This past week I had the opportunity to attend Ticket Summit in Las Vegas. I was prompted to attend the conference when I was invited to participate in a panel discussion on ticket pricing. Prior to being invited, I am embarrassed to admit I had only known of the National Association of Ticket Brokers (NATB). When I researched Ticket Summit, I quickly learned it was run by Ticket Network, a leading broker and provider of technology solutions to ticket brokers. So, if NATB is supposed to be the leading industry association, why is a large broker running an event that seems very similar to NATB’s World Ticket Conference? I attempted to contact the NATB on two occasions via phone and email to inquire about attending the World Ticket Conference, which was to take place at a neighboring Las Vegas hotel. That contact went without reply and I was unable to attend that conference.
What I learned by attending Ticket Summit is that though the event may appear to be constructed on a self interested agenda, it appears better run and more organized than NATB’s World Ticket Conference. For example, Ticket Summit has a dedicated public relations contact that went out of her way to make sure I had face time with key leaders attending the conference – bear in mind I am a hobbyist blogger not a reporter for the New York Times (and one was there too). Then there is the content of the panels, Ticket Summit had rich discussions ranging from “Futures Markets”, “Pricing Strategies for Ticket Sellers” (for which I was a panelist), and “Internationalizing Your Ticket Base”. NATB’s World Ticket on the other hand had no PR contact I could locate and panel topics that seemed less interesting, including “How to Fix a Broken Sales Team” and “Is Your Website Hurting Sales?”.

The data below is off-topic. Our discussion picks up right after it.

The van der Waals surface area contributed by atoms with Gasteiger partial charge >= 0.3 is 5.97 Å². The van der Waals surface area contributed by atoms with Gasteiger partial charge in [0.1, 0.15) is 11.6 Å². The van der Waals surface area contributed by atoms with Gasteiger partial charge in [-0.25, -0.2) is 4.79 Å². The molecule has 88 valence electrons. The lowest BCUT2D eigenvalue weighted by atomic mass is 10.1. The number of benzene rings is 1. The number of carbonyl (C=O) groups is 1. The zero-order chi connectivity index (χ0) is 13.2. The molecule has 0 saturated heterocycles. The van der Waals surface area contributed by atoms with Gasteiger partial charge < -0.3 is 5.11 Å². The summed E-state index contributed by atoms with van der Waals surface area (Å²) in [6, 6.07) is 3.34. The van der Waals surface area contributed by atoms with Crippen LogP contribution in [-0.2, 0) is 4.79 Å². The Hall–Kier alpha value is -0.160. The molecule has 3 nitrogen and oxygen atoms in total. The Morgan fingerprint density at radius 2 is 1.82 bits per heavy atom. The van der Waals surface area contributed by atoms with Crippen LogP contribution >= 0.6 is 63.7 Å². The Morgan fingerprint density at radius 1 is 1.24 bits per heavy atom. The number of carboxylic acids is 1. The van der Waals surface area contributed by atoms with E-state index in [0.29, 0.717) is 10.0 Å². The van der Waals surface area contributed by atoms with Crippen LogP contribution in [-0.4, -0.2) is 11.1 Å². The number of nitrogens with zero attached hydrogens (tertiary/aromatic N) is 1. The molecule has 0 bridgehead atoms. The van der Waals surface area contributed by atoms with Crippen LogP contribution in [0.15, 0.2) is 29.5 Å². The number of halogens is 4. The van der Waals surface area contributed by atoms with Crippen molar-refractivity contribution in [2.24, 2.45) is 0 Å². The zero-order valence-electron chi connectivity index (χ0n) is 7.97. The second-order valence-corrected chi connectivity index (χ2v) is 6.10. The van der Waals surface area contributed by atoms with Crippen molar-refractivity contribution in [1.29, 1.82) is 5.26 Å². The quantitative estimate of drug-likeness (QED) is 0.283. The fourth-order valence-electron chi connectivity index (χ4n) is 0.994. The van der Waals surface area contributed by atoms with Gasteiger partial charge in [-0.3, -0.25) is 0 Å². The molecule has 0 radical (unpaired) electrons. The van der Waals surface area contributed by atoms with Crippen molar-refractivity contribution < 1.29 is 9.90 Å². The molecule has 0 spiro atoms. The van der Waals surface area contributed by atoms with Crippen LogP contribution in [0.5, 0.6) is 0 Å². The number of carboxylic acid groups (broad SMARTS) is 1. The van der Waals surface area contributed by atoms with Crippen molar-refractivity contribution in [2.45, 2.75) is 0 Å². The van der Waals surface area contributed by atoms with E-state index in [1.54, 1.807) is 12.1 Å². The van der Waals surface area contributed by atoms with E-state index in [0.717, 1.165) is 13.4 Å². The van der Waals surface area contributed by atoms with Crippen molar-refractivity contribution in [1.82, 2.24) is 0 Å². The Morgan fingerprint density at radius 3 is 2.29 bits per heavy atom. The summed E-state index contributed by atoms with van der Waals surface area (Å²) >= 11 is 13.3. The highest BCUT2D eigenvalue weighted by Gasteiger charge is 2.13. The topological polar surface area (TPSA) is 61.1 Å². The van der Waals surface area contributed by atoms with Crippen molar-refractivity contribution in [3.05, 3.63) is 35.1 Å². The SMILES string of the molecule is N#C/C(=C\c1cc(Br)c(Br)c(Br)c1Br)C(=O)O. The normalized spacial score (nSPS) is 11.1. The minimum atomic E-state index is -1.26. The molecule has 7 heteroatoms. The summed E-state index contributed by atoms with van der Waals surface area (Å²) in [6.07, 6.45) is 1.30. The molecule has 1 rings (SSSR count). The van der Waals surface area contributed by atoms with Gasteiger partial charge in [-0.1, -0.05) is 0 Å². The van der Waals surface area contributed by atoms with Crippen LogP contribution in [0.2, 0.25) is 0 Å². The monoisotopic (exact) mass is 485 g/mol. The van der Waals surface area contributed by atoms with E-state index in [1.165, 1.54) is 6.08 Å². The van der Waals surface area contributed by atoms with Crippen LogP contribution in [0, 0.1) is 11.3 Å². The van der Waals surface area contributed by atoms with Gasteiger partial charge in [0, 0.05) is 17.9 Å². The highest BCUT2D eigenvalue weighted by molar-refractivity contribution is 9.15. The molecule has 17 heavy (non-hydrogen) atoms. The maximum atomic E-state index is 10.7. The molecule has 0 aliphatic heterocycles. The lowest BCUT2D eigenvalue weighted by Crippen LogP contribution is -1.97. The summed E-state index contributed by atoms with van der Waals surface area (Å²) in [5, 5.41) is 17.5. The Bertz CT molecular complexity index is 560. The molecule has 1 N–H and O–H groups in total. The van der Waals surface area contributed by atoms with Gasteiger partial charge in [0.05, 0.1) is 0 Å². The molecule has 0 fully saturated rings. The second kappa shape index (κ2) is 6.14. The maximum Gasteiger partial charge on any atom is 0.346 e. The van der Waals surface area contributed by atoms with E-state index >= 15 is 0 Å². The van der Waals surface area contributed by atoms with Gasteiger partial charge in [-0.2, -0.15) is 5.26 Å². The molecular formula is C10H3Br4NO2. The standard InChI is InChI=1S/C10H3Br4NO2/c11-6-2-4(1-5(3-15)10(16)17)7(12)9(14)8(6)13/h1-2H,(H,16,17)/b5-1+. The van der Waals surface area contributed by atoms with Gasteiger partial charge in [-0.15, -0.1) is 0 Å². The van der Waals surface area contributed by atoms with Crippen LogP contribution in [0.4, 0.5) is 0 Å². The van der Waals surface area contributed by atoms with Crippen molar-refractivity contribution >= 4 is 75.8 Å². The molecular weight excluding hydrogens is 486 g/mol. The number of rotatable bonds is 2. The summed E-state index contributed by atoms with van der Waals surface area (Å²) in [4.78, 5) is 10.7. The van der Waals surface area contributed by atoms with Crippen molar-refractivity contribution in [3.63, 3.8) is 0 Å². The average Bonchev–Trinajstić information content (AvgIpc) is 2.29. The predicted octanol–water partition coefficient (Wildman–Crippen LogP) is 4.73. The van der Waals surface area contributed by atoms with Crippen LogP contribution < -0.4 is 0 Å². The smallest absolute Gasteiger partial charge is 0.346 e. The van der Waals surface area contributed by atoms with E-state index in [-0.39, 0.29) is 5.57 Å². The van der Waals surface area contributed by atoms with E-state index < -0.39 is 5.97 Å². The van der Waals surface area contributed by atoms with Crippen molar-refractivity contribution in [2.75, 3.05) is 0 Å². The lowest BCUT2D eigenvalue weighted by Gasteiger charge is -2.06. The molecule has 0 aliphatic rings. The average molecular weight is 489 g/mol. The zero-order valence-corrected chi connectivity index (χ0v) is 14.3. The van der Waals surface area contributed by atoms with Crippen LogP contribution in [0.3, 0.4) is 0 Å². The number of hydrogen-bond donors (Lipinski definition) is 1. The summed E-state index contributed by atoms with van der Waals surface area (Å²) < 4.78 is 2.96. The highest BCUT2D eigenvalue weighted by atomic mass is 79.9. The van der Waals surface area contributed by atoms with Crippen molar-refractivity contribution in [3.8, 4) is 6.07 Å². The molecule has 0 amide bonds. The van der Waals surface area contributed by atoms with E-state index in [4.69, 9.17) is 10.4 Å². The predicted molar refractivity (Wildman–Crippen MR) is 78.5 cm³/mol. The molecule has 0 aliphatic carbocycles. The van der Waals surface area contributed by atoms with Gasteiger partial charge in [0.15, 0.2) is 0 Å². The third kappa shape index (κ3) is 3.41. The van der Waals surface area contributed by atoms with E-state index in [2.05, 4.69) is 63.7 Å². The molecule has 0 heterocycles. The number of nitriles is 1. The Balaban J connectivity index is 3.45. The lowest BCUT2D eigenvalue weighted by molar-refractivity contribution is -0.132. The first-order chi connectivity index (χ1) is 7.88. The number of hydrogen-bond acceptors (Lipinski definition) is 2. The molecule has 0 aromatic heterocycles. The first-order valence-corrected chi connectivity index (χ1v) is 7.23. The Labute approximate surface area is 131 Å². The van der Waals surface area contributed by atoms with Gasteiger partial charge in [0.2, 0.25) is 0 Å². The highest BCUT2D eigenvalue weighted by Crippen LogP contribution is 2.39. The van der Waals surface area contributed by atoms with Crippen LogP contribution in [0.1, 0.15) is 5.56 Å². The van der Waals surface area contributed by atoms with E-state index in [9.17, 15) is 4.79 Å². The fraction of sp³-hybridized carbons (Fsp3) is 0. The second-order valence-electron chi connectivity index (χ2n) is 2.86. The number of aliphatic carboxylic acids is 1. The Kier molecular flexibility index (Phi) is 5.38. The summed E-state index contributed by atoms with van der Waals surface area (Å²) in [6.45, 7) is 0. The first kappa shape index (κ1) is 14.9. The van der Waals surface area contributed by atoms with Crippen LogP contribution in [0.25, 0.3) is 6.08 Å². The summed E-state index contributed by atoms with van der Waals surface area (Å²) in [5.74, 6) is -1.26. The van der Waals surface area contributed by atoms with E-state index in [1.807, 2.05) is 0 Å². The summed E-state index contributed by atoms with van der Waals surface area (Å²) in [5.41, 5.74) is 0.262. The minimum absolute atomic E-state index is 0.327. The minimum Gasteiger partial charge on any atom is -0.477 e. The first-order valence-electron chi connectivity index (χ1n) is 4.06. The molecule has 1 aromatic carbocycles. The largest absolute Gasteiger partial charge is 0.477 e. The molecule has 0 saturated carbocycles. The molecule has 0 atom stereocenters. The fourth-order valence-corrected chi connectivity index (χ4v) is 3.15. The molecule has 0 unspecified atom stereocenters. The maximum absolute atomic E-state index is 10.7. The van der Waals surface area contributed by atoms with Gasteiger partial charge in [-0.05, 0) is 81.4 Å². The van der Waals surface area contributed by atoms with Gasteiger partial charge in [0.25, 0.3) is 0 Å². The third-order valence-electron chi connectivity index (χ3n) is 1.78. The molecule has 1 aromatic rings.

In fairness, Ticket Summits panel discussions need improvement in two key areas. First, some panels were too short for the material and issues being discussed – some felt rushed. Second, the quality of discussion on the panels could benefit from stronger moderators. For example, the keynote panel on “Ticketing in a Recession Economy” lacked continuity in discussion. The panel I participated on was dominated with questions about dynamic pricing which distracted the panelists from talking about “Pricing Strategies for Ticket Sellers”.
Of course, Ticket Network being a technology provider for ticket brokers is well suited to run a conference for its customers, but the conference leaps beyond this purpose in that is includes key competitors, including StubHub (whose president gave a keynote) and their show case features businesses that are clearly competitive to Ticket Network. It would make a little more sense for Ticket Network to go to all this trouble if they were making money on the event, but even if 500 attendee’s all paid the $249 conference fee, $124,000 and some sponsorships could not possibly pay for two and a half days of meeting rooms, catering and two receptions.
So, why does Ticket Network run Ticket Summit? Simple, Don Vaccaro, CEO of Ticket Network, is a very smart guy. By investing in the conference, he drives the agenda and keeps his customers close and his competitors even closer. From the outside it appears selfish, but up close it is more “fair and balanced” than FOX News.
As the week progresses, some writings will follow on interesting issues raised at the conference.
I was prompted to write this article to help academics (market designers included) and outsiders have a better understanding of Ticket Summit and the premise of the conference which takes place twice a year.